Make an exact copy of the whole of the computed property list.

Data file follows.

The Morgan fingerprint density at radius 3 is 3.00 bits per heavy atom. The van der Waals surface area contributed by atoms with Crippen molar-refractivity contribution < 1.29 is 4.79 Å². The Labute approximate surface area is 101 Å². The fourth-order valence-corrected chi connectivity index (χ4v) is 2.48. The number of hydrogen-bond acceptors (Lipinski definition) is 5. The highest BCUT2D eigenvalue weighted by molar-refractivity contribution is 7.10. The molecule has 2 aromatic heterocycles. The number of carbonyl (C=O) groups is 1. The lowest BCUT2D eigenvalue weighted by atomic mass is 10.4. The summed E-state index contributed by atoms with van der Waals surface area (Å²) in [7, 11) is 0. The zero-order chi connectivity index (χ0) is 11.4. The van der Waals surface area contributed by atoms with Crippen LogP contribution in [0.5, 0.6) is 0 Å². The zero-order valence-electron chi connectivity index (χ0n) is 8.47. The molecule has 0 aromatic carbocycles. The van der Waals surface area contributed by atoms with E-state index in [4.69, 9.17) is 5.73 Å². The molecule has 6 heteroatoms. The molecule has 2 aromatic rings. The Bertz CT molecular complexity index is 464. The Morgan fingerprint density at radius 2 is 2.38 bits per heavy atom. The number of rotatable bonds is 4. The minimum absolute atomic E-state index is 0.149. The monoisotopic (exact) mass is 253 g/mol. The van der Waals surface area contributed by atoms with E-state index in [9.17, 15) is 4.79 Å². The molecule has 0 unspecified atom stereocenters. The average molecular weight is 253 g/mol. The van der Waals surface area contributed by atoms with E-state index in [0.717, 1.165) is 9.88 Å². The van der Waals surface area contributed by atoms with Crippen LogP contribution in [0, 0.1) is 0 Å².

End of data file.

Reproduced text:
The Morgan fingerprint density at radius 3 is 3.00 bits per heavy atom. The van der Waals surface area contributed by atoms with Crippen molar-refractivity contribution < 1.29 is 4.79 Å². The Labute approximate surface area is 101 Å². The fourth-order valence-corrected chi connectivity index (χ4v) is 2.48. The number of hydrogen-bond acceptors (Lipinski definition) is 5. The highest BCUT2D eigenvalue weighted by molar-refractivity contribution is 7.10. The molecule has 2 aromatic heterocycles. The number of carbonyl (C=O) groups is 1. The lowest BCUT2D eigenvalue weighted by atomic mass is 10.4. The summed E-state index contributed by atoms with van der Waals surface area (Å²) in [7, 11) is 0. The zero-order chi connectivity index (χ0) is 11.4. The van der Waals surface area contributed by atoms with Crippen LogP contribution in [0.5, 0.6) is 0 Å². The zero-order valence-electron chi connectivity index (χ0n) is 8.47. The molecule has 0 aromatic carbocycles. The van der Waals surface area contributed by atoms with E-state index in [4.69, 9.17) is 5.73 Å². The molecule has 6 heteroatoms. The molecule has 2 aromatic rings. The Bertz CT molecular complexity index is 464. The Morgan fingerprint density at radius 2 is 2.38 bits per heavy atom. The number of rotatable bonds is 4. The minimum absolute atomic E-state index is 0.149. The monoisotopic (exact) mass is 253 g/mol. The van der Waals surface area contributed by atoms with E-state index in [9.17, 15) is 4.79 Å². The molecule has 0 unspecified atom stereocenters. The average molecular weight is 253 g/mol. The van der Waals surface area contributed by atoms with E-state index in [0.717, 1.165) is 9.88 Å². The van der Waals surface area contributed by atoms with Crippen LogP contribution in [0, 0.1) is 0 Å².